About Shulman Law

Harry Shulman has 26 years of experience fighting for his clients. For the last eight years, he has focused his practice on representing consumers and students who did not get what they bargained for, or were victims of fraud. He specializes in lawsuits against schools, colleges, and vocational institutions.  Harry’s cases have benefited tens of millions of consumers, and provided them with tens of millions of dollars.

Harry is a cum laude graduate of Dartmouth College. He graduated from the University of Virginia School of Law in 1985. He began his law practice in Colorado 1985 at Holland & Hart, where he was made a partner in 1991. He moved to San Francisco in 2000, and practiced at Legal Strategies Group and The Mills Law Firm before starting his own firm in 2010.

Harry has tried many cases to verdict, before both judges and juries. He is a member of the National Association of Consumer Advocates (NACA), an organization of consumer lawyers and advocates dedicated to the ethical and professional representation of consumers in litigation, the California Association of Consumer Attorneys, and the San Francisco Trial Lawyers Association.

Cases where Harry has been lead counsel, or among the primary counsel, include:

Boltz v. Buena Vista Home Entertainment, Inc.:

Mr. Boltz challenged the major manufacturers and distributors of DVDs in the United States for labeling their DVDs as “captioned” where only the main feature, but not the special features, were actually captioned. The Los Angeles Superior Court granted final approval to the settlement in Boltz on August 28, 2006, and as result of the settlement, more than a billion DVDs will be fully captioned by 2011.

Aragachi v. Panasonic North America, Inc.:

Mr Aragachi sued Panasonic for selling HDTVs with lamps which failed prematurely. The San Francisco Superior Court granted final approval to the settlement on September 22, 2006, and as result of the settlement, thousands of lamps were replaced at no costs to consumers, thousands of consumers received replacement TVs, and thousands of consumers were reimbursed more than a million dollars in amounts they had previously spent to replace their TV lamps.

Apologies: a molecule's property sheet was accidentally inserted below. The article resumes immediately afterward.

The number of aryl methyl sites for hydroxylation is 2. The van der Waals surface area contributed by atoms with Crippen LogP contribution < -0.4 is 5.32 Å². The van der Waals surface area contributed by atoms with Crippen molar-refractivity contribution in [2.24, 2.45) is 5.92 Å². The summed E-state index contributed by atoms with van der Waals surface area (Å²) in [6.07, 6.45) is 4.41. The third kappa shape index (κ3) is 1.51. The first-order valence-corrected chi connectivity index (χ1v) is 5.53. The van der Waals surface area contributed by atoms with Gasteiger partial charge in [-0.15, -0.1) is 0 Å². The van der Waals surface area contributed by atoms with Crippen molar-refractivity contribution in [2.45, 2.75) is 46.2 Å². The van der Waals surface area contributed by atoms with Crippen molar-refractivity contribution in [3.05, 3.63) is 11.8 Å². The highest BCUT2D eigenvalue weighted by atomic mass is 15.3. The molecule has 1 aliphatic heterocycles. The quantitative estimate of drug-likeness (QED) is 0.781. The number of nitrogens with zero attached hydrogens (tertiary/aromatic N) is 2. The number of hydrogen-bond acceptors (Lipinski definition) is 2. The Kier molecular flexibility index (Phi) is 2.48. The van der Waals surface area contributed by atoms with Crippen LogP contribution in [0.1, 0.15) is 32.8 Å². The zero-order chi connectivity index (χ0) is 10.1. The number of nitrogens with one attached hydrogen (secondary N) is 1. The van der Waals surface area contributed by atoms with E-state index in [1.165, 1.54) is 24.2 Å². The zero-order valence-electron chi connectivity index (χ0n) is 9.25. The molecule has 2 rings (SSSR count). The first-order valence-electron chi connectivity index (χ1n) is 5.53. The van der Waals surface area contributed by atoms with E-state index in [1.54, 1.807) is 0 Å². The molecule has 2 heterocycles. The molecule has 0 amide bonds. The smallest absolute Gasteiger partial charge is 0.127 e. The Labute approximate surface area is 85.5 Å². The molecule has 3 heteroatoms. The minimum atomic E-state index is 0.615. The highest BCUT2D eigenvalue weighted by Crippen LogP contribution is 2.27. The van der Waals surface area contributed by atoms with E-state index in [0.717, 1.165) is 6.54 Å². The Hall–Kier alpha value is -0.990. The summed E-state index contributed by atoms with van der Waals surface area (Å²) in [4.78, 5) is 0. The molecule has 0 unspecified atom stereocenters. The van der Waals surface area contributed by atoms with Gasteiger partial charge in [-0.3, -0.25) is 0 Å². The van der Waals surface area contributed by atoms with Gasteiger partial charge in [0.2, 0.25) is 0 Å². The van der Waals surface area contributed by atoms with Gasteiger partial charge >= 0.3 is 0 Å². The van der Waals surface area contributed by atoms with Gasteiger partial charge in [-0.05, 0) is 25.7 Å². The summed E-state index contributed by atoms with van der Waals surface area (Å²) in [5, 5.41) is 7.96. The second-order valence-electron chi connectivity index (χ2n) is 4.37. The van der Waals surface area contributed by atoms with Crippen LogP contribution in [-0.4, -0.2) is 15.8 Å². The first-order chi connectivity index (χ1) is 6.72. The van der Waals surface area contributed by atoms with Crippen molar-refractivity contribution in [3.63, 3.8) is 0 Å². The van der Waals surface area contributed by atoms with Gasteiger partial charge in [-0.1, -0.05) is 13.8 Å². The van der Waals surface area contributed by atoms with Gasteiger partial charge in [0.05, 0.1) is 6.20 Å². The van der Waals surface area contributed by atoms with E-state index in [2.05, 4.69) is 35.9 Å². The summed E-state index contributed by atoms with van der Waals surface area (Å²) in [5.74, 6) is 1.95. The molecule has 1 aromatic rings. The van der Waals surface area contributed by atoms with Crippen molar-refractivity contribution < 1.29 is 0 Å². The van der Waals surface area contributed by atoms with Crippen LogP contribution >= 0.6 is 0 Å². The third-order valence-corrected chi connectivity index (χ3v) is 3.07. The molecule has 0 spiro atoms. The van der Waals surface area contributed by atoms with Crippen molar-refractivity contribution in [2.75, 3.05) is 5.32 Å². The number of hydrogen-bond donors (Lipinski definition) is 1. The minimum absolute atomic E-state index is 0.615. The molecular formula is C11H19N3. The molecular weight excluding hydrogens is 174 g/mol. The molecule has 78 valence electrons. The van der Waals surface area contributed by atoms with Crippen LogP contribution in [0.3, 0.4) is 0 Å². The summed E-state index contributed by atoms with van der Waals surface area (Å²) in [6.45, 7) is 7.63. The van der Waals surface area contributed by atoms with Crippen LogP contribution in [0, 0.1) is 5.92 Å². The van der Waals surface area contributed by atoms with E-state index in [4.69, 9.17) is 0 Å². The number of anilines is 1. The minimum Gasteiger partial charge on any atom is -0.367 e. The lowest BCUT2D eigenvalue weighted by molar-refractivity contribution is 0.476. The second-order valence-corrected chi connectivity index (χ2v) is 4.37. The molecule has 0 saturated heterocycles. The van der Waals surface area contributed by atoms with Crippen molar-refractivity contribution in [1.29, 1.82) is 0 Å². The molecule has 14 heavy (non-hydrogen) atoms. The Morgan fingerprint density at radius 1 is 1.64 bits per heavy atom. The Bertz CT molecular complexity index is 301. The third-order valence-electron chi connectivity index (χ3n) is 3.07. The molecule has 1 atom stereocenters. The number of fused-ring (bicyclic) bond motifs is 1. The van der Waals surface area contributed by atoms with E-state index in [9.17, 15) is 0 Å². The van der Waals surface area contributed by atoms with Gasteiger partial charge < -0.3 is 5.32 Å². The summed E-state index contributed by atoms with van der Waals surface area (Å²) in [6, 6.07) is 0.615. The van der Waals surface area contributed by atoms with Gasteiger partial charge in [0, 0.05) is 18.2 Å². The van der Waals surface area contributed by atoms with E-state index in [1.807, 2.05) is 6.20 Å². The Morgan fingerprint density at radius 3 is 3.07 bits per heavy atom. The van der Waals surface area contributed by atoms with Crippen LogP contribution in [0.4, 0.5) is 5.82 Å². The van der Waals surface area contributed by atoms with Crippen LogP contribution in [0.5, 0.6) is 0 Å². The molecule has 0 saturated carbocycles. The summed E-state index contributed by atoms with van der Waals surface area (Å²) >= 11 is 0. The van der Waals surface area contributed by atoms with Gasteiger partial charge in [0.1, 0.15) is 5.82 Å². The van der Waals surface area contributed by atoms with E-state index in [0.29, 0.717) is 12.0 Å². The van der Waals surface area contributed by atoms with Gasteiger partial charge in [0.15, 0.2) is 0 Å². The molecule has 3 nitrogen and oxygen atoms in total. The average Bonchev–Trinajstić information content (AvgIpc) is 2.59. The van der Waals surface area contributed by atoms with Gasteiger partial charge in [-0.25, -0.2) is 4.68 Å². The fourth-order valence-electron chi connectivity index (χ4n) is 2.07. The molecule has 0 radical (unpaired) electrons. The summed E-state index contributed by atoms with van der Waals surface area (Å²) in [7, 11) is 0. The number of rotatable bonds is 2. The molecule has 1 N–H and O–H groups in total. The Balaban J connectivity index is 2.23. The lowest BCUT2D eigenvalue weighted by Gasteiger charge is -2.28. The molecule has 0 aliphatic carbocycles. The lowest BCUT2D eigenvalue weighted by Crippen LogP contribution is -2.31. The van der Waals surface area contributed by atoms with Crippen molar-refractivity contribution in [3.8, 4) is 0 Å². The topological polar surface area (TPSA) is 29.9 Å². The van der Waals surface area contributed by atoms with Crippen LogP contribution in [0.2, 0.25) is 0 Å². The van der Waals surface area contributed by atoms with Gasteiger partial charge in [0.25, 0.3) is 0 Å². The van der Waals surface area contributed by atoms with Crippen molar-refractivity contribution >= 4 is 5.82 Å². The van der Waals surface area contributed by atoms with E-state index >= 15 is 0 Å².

Klussman v. Cross Country Bank:

Ms. Klussman sued Cross Country Bank, a subprime credit card issuer, for numerous wrongful practices related to late fees, overlimit fees, and collection tactics. The Klussman case resulted in a published choice of law opinion that has benefitted consumers nationwide. See Klussman v. Cross Country Bank, 134 Cal. App. 4th 1283 (2005). The case settled six weeks before trial, for $21.7 million and defendants’ agreement to change their business practices.

Campbell v. Blood Bank of San Bernardino and Riverside Counties:

Ms. Campbell sued the Blood Bank on behalf of “mobile employees” (the people who set up blood drives), for wage and hour violations. The San Bernardino Superior Court granted final approval of a settlement in excess of $2.5 million. Many class members received tens of thousands of dollars each in this case.

Amador v. California Culinary Academy, et al.:

Ms. Amador and a host of others sued California Culinary Academy for fraudulently inducing them to enroll and attend. She alleged that the school used high pressure sales tactics, fraudulently inflated placement statistics, overstated CCAs’ reputation, falsely represented the school was exclusive, and failed to carry through on job placement promises. Students paid as much as $46,000 to attend CCA, and in many cases simply cannot repay their staggering student debt. The case has been presented to the San Francisco Superior Court for preliminary approval of a $40 million settlement.

Claims that Harry has resolved without class certification:

Capitol One Balance Transfers: Pauline Kiet filed a case against Capitol One for calculation and categorization errors in “zero interest on balance transfer” accounts. The case settled with Capitol One agreeing to refund 100% of the improper charges, without a single class member having to make a claim or fill out a claim form.

Polaris RAZR vehicles: Greg Mills made claims against Polaris Industries for defects in the air intake system of its RAZR all terrain vehicles. While the vehicles were specifically designed for off-road use, defects in the design of their air intake system caused dust to accumulate in the air filter, and in some cases, get through into the engine. The claims were settled with Polaris’ agreement to provide fixes to the intake system, at no cost to the owners, and to double the engine warranty.


Note: The results described above were dependent on the facts of those cases. Results will differ if based on different facts.

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